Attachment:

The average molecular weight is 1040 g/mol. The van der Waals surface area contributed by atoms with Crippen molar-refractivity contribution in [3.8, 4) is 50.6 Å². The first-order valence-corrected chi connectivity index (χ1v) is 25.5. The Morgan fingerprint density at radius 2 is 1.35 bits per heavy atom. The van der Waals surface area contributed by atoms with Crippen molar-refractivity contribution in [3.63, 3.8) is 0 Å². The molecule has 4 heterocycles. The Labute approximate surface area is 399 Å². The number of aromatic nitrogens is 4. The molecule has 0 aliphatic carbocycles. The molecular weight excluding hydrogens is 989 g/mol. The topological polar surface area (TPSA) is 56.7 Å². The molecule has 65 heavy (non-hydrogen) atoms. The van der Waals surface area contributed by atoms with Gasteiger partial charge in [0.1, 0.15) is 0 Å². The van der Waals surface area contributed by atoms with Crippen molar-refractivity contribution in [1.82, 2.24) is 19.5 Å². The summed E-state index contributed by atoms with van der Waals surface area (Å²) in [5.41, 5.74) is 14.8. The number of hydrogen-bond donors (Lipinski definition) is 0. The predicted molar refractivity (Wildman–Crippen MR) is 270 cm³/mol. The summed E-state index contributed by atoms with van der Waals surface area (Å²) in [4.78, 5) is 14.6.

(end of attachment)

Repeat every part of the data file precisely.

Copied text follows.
The average molecular weight is 1040 g/mol. The van der Waals surface area contributed by atoms with Crippen molar-refractivity contribution in [3.8, 4) is 50.6 Å². The first-order valence-corrected chi connectivity index (χ1v) is 25.5. The Morgan fingerprint density at radius 2 is 1.35 bits per heavy atom. The van der Waals surface area contributed by atoms with Crippen molar-refractivity contribution in [3.63, 3.8) is 0 Å². The molecule has 4 heterocycles. The Labute approximate surface area is 399 Å². The number of aromatic nitrogens is 4. The molecule has 0 aliphatic carbocycles. The molecular weight excluding hydrogens is 989 g/mol. The topological polar surface area (TPSA) is 56.7 Å². The molecule has 65 heavy (non-hydrogen) atoms. The van der Waals surface area contributed by atoms with Gasteiger partial charge in [0.1, 0.15) is 0 Å². The van der Waals surface area contributed by atoms with Crippen molar-refractivity contribution in [1.82, 2.24) is 19.5 Å². The summed E-state index contributed by atoms with van der Waals surface area (Å²) in [5.41, 5.74) is 14.8. The number of hydrogen-bond donors (Lipinski definition) is 0. The predicted molar refractivity (Wildman–Crippen MR) is 270 cm³/mol. The summed E-state index contributed by atoms with van der Waals surface area (Å²) in [4.78, 5) is 14.6.